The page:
Conference Themes

The guidelines on the conference themes are suggestive only. The prospective paper writers may contribute on other relevant sub themes as well. Apart from contributions on India, conceptual papers or those relating to other regions/ countries are also welcome.


Contrary to expectations, a long period of economic growth has not significantly lowered informality in most of the economies of the developing countries, including India. The informal (or unorganized) sector’s share in total non-agricultural output (excluding “public administration and defence”) in India declined somewhat between 1980 and 1995 and then stopped declining. And the informal sector’s share in total employment (again excluding “public administration and defence”) hardly changed between 1955 and 2000 and then declined somewhat, but this decline was accompanied by growth of informal employment (i.e., employment that is not “regular wage employment with entitlements to non-wage benefits and social security”) in the formal sector.

Hidden behind these trends is the fact that the informal sector recorded impressive growth in India. This growth was associated with very significant structural change; the share of agriculture in informal sector’s output declined quite rapidly and the share of non-agriculture correspondingly increased. The structure of employment also changed; the share of agriculture in total employment declined while the share of non-agriculture increased. These changes were accompanied by significant increases in labour productivity and labour-incomes (real wages and incomes of the self-employed). In short, employment conditions in the informal sector have improved quite substantially. Since informal wage employment in the formal sector is generally better than informal wage employment in the informal sector, it can be said that the quality of informal employment has improved significantly.

These developments have thus far been barely noticed by many analysts and researchers, who simply assume informal employment to be ‘bad’ and unchanging in character by definition (and hence not worthy of investigation). Consequently, our knowledge of how informal labour markets work and of how the character of informal employment has been changing is pitifully poor.

This is the backdrop that has prompted the selection of “Informality, and labour markets” as a major theme for the ISLE Conference of 2017. Papers containing empirical analysis at macro or micro levels on the issues relating to this theme are welcome. Some of the sub-topics on which papers may be submitted include:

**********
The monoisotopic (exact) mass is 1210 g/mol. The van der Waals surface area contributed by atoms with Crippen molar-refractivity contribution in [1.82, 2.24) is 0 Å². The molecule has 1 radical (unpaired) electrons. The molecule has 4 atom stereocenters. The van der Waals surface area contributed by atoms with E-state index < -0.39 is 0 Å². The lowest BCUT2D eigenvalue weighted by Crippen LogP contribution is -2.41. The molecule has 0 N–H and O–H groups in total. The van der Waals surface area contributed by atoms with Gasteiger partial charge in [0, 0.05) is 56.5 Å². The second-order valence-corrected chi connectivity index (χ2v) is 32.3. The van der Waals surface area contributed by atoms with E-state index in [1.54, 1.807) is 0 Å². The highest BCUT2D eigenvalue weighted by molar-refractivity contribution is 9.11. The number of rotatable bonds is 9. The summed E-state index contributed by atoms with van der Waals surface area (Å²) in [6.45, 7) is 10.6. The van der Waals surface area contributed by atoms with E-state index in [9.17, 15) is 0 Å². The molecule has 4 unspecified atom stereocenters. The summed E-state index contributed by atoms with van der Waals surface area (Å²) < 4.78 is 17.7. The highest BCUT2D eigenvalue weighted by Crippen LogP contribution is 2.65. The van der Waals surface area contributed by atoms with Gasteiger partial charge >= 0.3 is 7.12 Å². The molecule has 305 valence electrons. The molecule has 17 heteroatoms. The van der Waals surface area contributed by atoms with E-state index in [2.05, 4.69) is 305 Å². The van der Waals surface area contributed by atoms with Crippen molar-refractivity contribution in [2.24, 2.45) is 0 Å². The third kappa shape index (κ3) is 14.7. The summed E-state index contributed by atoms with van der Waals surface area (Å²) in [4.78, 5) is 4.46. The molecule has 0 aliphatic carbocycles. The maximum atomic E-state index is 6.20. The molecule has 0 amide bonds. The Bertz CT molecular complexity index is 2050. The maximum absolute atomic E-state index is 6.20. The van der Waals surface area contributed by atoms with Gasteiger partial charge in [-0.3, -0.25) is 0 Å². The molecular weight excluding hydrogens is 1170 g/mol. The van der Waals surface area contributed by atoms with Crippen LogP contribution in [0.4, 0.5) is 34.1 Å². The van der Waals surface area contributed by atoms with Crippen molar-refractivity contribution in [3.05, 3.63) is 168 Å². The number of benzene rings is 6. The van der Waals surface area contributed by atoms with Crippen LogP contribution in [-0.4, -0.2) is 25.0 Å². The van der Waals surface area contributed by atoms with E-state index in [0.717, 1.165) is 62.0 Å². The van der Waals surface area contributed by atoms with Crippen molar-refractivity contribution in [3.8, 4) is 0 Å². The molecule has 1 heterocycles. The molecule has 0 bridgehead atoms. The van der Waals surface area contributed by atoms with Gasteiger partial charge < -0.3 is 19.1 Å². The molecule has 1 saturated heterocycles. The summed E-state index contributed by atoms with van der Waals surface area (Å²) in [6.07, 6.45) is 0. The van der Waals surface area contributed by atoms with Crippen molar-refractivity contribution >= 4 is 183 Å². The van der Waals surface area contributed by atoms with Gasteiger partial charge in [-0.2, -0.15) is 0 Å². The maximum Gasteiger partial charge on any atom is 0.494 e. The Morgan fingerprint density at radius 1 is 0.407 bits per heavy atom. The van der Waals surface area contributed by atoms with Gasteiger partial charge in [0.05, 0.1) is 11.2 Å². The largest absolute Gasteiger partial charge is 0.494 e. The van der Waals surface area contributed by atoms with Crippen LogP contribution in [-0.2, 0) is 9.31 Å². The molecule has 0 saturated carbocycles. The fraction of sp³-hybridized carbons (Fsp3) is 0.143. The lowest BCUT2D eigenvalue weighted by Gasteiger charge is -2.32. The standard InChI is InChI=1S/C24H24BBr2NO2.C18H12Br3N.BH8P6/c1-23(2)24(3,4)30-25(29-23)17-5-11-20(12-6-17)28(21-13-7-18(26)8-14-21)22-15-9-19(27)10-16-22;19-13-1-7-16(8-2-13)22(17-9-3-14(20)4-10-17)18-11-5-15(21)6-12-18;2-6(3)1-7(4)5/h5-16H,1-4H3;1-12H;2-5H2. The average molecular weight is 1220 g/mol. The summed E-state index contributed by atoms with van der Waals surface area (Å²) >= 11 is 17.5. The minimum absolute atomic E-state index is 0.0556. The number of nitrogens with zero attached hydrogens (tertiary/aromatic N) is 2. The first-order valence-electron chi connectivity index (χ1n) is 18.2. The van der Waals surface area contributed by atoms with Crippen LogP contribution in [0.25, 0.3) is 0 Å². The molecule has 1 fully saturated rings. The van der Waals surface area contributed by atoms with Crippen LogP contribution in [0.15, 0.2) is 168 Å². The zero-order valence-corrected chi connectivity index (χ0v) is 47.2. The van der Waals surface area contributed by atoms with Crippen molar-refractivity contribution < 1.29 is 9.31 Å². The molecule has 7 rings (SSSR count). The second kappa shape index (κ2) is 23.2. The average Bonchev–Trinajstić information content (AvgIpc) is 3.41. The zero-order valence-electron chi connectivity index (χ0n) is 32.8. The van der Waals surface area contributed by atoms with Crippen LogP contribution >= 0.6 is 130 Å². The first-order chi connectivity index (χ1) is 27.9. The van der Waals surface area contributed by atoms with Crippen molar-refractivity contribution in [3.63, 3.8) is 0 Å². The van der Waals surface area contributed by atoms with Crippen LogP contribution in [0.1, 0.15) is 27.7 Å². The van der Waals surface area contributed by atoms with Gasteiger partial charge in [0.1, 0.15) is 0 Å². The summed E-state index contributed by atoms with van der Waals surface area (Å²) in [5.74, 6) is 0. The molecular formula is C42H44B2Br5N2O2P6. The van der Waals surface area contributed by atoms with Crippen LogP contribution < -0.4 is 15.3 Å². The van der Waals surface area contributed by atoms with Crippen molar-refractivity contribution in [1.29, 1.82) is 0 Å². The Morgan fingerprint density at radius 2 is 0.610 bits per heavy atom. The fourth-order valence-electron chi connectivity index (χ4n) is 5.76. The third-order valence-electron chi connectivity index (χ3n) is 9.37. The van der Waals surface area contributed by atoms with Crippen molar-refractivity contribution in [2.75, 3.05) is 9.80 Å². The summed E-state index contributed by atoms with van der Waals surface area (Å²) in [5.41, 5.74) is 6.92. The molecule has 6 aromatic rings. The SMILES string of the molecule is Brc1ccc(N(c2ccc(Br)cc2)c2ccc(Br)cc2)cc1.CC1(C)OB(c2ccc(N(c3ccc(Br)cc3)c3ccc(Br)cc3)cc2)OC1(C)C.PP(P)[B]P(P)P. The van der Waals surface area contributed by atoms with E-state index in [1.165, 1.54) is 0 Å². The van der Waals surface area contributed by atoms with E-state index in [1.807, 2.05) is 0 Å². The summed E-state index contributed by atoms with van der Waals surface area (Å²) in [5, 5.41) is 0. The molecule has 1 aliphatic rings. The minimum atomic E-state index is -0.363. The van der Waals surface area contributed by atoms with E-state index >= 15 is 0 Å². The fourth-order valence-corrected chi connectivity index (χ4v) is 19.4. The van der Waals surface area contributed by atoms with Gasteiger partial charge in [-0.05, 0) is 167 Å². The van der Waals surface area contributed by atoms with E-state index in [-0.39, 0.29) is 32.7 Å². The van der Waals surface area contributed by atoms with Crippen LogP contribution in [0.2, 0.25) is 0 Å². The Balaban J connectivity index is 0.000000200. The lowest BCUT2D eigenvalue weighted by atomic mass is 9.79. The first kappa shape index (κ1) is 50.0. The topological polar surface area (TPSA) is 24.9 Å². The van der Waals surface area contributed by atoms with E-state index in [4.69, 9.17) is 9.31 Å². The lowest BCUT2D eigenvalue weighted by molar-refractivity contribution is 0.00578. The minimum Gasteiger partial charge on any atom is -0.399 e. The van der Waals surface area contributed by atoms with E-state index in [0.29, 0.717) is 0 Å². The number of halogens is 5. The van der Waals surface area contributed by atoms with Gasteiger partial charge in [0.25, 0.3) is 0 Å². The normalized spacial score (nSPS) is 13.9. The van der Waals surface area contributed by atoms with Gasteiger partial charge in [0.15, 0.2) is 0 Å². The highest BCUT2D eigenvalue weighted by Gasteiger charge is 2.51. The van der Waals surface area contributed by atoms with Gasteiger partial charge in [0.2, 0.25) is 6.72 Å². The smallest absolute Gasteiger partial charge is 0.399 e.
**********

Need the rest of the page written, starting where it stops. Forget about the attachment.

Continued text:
High economic growth rates in recent decades in India have not been matched by similar improvement in employment generation. Integration of employment promotion objectives with macroeconomic policies has been, in general, neglected. Macroeconomic policies, relating to fiscal, monetary, trade, tariff and exchange rate, have direct and indirect impacts on the generation of employment, both in terms of quantity and quality. During the reform period of the early 1990s, emphasis was given on fiscal and financial stability , as well as on disbanding the hitherto state-led approaches to growth, and on providing greater space to markets and the private sector. The essence of the stabilization reforms rested on targeted reductions in budget and current account deficits, inflation and the debt-GDP ratios. It was generally argued that the liberalization and structural adjustment reforms undertaken since early 1990s would remove the ‘rigidities’ and factor price distortions in the economy, and that it would change the industrymix and increase the demand for labour coming from the shift to labour intensive products based on comparative advantage. However, the experience so far shows that the expectation has not materialized or at best has been mixed. India deviated from following a strict reforms path influenced by so-called Washington Consensus.